The boy is stirred by the sound of bickering.
His eyes do not open, though he can tell that it is morning. He lies still. His ears translate the scene to his brain which creates the imagery. His mind has already mapped out this austere room; the single mattress, the bare concrete walls, the dusty floor, the paneless window. The entire one-story home made of concrete is etched into his memory like the face of a loved one. Like the loved ones who argue outside. He needn’t open his eyes. Soon he will have to, but for now he keeps them shut.
He’s curled up on the thin mattress, sheltered under a ragged Najafi abaya, which he found while wandering along the Tigris a few days earlier with his friend, Aban. He thought about all the possible prominent figures who may have worn such a luxurious cloak, hand-woven from refined wool; an oil-rich sheikh, a prominent politician, a visiting emissary. Most abaya weavers had stopped working after the US invasion of 2003, and the market was flooded by foreign goods not long after Hussein’s trade embargoes were lifted. His abaya was an original—however tattered it may be now—and had it been brand new it would have been the most expensive thing he’d held in his hands.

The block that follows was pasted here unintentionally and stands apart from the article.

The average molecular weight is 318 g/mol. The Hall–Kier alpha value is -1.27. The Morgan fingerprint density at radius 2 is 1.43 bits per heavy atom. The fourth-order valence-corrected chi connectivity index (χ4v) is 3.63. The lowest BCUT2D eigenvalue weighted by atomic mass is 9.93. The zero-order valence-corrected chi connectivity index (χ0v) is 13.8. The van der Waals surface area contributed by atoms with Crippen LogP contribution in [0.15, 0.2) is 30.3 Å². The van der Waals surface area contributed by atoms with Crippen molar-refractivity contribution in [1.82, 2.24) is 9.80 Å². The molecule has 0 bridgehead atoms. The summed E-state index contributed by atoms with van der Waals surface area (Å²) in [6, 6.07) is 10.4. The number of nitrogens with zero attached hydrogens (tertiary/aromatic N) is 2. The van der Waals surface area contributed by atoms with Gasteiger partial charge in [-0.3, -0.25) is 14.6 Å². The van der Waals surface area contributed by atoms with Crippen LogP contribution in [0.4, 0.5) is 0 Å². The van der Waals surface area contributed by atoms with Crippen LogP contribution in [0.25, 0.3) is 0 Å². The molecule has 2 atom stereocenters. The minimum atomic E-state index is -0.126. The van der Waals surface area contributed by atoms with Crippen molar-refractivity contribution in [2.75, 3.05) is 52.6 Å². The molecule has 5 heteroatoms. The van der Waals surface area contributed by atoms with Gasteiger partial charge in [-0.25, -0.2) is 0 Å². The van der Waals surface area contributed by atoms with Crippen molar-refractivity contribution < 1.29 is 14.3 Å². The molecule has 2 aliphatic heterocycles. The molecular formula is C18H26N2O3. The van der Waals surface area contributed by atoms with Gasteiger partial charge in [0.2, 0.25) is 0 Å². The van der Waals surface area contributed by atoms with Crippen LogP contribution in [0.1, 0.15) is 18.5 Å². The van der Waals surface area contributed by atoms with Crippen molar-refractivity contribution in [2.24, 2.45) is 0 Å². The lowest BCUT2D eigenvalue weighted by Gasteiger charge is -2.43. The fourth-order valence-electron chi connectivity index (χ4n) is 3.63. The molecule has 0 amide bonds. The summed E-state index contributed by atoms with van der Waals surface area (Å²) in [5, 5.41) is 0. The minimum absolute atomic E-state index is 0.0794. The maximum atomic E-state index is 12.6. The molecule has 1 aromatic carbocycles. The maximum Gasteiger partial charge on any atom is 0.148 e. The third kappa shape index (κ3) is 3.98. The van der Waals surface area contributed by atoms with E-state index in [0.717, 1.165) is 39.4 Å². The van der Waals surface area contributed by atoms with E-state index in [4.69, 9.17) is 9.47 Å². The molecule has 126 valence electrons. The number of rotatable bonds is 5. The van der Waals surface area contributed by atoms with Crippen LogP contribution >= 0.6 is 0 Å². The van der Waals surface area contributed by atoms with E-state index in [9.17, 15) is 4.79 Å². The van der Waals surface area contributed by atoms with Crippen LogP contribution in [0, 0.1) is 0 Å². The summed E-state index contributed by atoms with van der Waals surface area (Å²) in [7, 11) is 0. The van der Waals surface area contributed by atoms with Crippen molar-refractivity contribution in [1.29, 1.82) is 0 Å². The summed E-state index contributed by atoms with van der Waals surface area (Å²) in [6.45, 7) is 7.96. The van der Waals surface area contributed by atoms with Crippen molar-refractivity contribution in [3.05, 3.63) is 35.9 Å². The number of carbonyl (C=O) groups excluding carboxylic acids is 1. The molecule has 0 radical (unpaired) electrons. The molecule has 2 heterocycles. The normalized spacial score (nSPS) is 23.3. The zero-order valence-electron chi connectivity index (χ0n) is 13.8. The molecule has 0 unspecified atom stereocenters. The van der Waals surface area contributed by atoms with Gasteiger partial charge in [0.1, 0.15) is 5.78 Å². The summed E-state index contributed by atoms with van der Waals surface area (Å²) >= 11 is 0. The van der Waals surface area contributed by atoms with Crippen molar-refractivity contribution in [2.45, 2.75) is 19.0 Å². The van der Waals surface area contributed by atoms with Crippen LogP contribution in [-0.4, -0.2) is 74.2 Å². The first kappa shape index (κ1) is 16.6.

The bickering is between husband and wife. Nothing more natural, nothing more human. In his abaya cocoon he brings his knees to his chest. He feels safe here. Here he feels inviolate despite the inimical nature of the world outside. He takes a deep breath, and as he exhales as quietly as a gentle breeze, he hears a series of distant thuds, one after another, and then the journeying cacophony of chaos.
And the bickering ends.
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